Overmarking occurs when one individual places its scent mark directly on top of the scent mark of another individual. Although it is almost ubiquitous among terrestrial mammals, we know little about the function of overmarking. In addition, almost all studies on mammalian overmarking behaviour dealt with adult individuals. Reports on this behaviour in juveniles are extremely rare, yet may elucidate the function of this behaviour. We tested four mutually non-exclusive hypotheses which might explain this behaviour in juveniles: (1) conceal the individual's scent identity, (2) announcement of association with other group members, especially the mother-i...
January 30, 2019: Animal Cognition
François Friocourt, Peter Kozulin, Morgane Belle, Rodrigo Suárez, Nicolas Di-Poï, Linda J Richards, Paolo Giacobini, Alain Chédotal
In Bilaterians, commissural neurons project their axons across the midline of the nervous system to target neurons on the opposite side. In mammals, midline crossing at the level of the hindbrain and spinal cord requires the Robo3 receptor which is transiently expressed by all commissural neurons. Unlike other Robo receptors, mammalian Robo3 receptors do not bind Slit ligands and promote midline crossing. Surprisingly, not much is known about Robo3 distribution and mechanism of action in other vertebrate species...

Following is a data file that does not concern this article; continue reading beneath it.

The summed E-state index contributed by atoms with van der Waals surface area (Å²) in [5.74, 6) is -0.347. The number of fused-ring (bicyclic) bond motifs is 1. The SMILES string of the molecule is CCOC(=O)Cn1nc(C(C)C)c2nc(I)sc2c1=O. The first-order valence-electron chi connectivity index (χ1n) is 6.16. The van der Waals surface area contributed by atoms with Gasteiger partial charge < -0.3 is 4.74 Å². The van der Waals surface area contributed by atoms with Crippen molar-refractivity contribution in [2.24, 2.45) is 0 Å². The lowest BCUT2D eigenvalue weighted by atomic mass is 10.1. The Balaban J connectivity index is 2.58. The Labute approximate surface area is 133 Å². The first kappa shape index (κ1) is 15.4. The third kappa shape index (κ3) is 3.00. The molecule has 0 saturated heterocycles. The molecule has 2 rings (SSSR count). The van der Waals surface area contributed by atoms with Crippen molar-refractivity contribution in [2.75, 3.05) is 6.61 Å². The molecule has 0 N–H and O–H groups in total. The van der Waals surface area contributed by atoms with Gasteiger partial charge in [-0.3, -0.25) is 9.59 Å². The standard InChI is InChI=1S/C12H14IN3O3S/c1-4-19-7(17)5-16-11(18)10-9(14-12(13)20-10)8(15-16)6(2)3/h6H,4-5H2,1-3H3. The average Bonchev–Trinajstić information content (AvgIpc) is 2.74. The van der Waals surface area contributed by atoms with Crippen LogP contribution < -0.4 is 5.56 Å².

January 29, 2019: Journal of Comparative Neurology
Zachary W Bell, Peter Lovell, Claudio V Mello, Ping K Yip, Julia M George, David F Clayton
Songbirds communicate through learned vocalizations, using a forebrain circuit with convergent similarity to vocal-control circuitry in humans. This circuit is incomplete in female zebra finches, hence only males sing. We show that the UTS2B gene, encoding Urotensin-Related Peptide (URP), is uniquely expressed in a key pre-motor vocal nucleus (HVC), and specifically marks the neurons that form a male-specific projection that encodes timing features of learned song. UTS2B-expressing cells appear early in males, prior to projection formation, but are not observed in the female nucleus...
January 28, 2019: Scientific Reports
E McKenna Kelly
The nonapeptides (oxytocin, vasopressin, and their non-mammalian homologs) regulate a number of social behaviors across vertebrates including monogamous pair bonds in mammals. Recent work on zebra finches has shown an important role for these neurohormones in establishing avian pair bonds as well. However, studies on the role of nonapeptides in maintaining pair bonds after pair formation are lacking. The goal of the present study was to investigate the effects of an oxytocin receptor antagonist (OTA) on pair maintenance behaviors in the monogamous zebra finch...
January 25, 2019: General and Comparative Endocrinology